Not too long ago in this space Aaron Hagen wrote about his fantasy baseball exploits for the year.
In his column he mentioned how both he and I are doing the Daily Globe sports department not so proud by sitting in second to last place and last place, respectively, in the standings in our league with fellow staffers and a group from New York.
After weeks and weeks of defeat, you may wonder why we bother with the game. Why should anybody subject themselves to painstakingly monitoring the statistical production of a group of 20 or so Major League baseball players on a nightly basis through a 162-game schedule in the pursuit of a virtual trophy?
This is my eighth year of playing fantasy baseball, and it’s something I anticipate I will never quit.
I am a lifelong lover of baseball — stemming from my earliest memories of watching Kirby Puckett embarrass opposing pitchers in the Metrodome — but fantasy baseball has taken my obsession with the game to another level.
Having grown up overseas, I would only get small glimpses of the game during our yearly family trip to visit our American relatives. When the internet came along I had an easier time following the game (mlb.com is perhaps my most visited website), but I still missed a lot of baseball history. Only much later did I read about Cal Ripken and his streak, and I somehow even missed Barry Bonds’ 73 home run season.
In my eight years of fantasy baseball, I am pretty sure I haven’t missed a single thing that Major League Baseball has put on the table.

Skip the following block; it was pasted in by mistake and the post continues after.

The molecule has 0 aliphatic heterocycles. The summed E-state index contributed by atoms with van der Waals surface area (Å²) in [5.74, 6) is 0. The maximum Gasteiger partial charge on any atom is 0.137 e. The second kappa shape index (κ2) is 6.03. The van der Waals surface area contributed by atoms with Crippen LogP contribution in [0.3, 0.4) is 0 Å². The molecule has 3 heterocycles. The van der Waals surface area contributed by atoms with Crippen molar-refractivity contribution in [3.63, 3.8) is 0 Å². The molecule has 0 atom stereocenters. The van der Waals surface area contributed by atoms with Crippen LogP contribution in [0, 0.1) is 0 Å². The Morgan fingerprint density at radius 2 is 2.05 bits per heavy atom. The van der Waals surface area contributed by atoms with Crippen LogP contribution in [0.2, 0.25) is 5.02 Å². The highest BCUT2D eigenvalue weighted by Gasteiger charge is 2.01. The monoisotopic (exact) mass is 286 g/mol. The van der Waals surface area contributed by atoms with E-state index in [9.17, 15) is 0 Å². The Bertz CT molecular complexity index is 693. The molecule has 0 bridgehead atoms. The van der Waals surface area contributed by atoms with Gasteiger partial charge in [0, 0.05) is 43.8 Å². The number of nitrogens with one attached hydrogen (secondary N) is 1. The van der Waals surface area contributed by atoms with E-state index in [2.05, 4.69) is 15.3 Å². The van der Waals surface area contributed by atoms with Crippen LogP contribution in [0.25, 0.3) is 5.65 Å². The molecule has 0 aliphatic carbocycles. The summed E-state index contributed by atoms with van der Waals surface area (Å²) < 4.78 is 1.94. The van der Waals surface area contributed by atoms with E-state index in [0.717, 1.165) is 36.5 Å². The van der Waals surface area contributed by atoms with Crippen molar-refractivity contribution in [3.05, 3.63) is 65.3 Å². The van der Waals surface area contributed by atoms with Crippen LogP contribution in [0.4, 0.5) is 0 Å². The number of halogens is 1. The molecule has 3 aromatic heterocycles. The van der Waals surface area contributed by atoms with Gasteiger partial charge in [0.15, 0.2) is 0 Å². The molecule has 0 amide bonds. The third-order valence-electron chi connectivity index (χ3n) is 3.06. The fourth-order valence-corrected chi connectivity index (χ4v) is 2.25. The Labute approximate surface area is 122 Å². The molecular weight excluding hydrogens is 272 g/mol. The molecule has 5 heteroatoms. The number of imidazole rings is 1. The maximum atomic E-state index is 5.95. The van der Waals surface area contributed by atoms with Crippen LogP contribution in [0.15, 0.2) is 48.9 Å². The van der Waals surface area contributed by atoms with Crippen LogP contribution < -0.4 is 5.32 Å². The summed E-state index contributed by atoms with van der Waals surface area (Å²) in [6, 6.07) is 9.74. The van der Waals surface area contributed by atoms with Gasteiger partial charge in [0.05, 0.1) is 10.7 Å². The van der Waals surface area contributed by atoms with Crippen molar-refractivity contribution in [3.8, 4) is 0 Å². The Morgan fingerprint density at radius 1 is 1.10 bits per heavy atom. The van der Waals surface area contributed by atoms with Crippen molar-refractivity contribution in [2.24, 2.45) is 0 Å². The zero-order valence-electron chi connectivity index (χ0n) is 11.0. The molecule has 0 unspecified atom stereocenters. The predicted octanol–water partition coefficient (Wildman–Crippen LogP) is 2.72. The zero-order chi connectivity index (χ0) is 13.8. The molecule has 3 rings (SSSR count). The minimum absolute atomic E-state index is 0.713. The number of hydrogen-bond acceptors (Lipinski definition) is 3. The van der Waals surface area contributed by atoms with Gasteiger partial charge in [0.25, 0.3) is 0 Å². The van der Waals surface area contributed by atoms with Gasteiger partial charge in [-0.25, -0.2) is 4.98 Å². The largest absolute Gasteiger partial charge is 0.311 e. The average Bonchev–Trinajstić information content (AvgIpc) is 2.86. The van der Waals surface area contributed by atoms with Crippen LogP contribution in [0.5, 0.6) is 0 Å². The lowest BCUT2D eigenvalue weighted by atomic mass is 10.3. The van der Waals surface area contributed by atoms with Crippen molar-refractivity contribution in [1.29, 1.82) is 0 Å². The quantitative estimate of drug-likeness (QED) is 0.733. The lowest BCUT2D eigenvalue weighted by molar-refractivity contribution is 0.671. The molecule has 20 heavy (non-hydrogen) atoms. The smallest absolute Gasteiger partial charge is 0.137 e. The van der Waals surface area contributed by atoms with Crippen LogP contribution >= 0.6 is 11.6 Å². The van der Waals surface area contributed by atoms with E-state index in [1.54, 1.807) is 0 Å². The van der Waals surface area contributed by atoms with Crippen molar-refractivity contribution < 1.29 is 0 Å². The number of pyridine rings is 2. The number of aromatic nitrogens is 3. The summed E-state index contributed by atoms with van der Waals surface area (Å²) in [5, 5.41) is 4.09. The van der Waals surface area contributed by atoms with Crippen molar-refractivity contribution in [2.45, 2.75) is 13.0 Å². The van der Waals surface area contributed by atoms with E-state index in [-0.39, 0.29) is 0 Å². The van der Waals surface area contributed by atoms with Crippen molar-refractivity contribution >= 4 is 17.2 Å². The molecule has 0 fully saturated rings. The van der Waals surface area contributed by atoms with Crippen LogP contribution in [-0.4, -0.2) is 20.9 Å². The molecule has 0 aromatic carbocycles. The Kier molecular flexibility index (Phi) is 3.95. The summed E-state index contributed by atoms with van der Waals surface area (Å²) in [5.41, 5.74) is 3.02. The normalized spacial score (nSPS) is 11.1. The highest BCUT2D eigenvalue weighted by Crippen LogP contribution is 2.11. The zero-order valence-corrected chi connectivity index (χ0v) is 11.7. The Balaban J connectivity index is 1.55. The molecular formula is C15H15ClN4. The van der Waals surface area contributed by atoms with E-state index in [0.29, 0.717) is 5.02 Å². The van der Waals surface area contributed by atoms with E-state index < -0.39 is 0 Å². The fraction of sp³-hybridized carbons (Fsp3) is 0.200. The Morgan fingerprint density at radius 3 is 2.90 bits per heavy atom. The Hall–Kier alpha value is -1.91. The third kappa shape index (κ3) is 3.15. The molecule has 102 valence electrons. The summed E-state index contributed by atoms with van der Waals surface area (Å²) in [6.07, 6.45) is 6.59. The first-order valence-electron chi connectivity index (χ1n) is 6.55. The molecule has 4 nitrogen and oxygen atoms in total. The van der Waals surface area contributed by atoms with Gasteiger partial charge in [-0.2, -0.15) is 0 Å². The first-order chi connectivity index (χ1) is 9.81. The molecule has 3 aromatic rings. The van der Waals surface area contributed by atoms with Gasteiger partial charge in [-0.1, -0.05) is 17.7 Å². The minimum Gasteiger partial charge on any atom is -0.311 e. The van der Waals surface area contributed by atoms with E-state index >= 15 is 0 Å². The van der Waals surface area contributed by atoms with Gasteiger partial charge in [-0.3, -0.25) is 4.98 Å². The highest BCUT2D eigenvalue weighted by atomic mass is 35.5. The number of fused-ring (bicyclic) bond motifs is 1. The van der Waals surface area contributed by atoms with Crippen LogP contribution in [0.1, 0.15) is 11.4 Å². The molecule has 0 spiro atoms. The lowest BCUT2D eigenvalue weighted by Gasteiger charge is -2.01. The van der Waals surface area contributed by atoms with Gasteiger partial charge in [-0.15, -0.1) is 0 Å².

It started when I would spend recess and lunch breaks in the computer lab at my high school in Japan checking the day’s MLB box scores — with the time difference, most games were wrapped up before the lunch hour was over.
It’s one thing rooting for your favorite team to do well, but fantasy baseball forces players to expand their horizons. Whereas before I started fantasy baseball I would only check the box scores for the Twins and the Braves, ever since I started I have kept tabs on every single lineup and almost every player. My consumption of all things baseball is at an all-time high.
For people like me, there is no thing as having too much baseball. I probably would be inclined to dig through baseball stats for fun anyway, but having a virtual team of players to compete against your friends with actually makes it turn into a social activity.
The league I first joined with high school friends in Japan is still going. Based on my track record keeping in touch with people, I probably would have lost contact with most of the people in this league years ago if we didn’t have fantasy baseball to connect us. We’re now spread around the world —from Japan to the US, Canada and even Sweden — but we still send our trophy around between us (a dragon to which we attach “bling” to commemorate our victories), no matter the distance.
My addiction to the game has gone so far that I often find myself going through withdrawal in the winter months.
Even though this hasn’t been a top year competitively for me (I’m also near the bottom in my league with my friends from Japan), the thrill of having players on my roster hit home runs and the camaraderie I continue to share with fellow players makes it all worthwhile.